What is diabetes? It is a serious long-term condition when the level of glucose – or sugar – in the blood runs too high.
According to Diabetes UK, it happens because the body can’t use the sugar as fuel for various reasons.
These particular reasons divide the four million sufferers in the UK into two groups – type 1 and type 2.
An estimated 90 per cent of sufferers fall into the latter group, according to the NHS.
Type 1 is an auto-immune condition where the body attacks and destroys insulin-producing cells, meaning no insulin is produced.
Insulin is a hormone responsible for moving blood sugar into the cells to be used as fuel.
Importantly, there is no link between this form of diabetes and diet or lifestyle, and scientists are yet to discover why it happens.
In contrast, type 2 happens because the body doesn’t produce enough insulin, causing blood sugar levels to rise too high.
This type is often caused by an unhealthy lifestyle, with it being possible to delay 58 per cent of cases through changes to diet and activity levels.
But how do you know if you have diabetes? Symptoms are caused by excess sugar levels in the blood.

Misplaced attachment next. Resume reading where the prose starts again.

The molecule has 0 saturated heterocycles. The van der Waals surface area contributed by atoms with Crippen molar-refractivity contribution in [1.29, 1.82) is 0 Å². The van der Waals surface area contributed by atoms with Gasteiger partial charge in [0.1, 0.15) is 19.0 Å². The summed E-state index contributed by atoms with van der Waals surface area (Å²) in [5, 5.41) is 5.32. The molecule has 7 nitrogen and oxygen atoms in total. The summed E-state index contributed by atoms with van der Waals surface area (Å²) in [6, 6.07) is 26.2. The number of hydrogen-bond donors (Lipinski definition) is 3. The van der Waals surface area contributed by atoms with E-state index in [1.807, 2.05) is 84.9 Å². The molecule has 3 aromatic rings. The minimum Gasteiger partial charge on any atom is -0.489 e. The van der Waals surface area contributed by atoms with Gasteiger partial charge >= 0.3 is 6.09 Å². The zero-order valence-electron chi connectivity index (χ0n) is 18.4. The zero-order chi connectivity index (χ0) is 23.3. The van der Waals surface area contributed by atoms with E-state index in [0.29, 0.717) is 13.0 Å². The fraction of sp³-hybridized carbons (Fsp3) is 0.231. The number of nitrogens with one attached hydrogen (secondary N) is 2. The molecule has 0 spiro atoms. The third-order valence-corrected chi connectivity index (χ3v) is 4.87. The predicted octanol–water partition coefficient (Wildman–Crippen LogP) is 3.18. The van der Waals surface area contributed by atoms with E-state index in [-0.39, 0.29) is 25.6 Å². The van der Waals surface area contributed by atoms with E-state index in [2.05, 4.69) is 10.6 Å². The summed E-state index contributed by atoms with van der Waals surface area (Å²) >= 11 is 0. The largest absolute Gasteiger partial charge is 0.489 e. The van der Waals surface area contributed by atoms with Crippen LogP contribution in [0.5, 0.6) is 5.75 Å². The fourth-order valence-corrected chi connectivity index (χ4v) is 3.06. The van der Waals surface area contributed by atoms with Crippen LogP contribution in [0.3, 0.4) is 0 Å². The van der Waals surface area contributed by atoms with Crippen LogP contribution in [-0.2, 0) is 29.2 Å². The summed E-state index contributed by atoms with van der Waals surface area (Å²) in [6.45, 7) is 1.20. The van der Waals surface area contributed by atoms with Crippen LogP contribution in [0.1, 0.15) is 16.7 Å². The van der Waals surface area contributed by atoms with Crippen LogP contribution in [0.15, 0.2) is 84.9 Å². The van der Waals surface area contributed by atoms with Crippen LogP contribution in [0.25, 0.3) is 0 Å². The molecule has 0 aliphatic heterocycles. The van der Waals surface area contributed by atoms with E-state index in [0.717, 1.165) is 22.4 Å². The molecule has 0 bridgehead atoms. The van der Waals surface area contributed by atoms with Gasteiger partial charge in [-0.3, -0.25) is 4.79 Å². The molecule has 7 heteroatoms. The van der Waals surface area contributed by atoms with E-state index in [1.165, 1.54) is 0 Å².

Signs include feeling thirsty, needing to urinate more often than usual, itching around the penis, feeling tired and losing a lot of weight or muscle bulk.
While type 1 can be present from an early age, type 2 usually develops slowly over the age of 40 years.
According to Diabetes UK, there are a number of known risk factors for type 2 diabetes.
These include a family history, having high blood pressure and being overweight.
Additionally, if you are of South Asian descent and African-Caribbean or Black African descent you are two to four times more likely to develop the dangerous condition.
It is important to get a diagnosis because effective treatment can prevent potentially-deadly heart disease, kidney damage and stroke.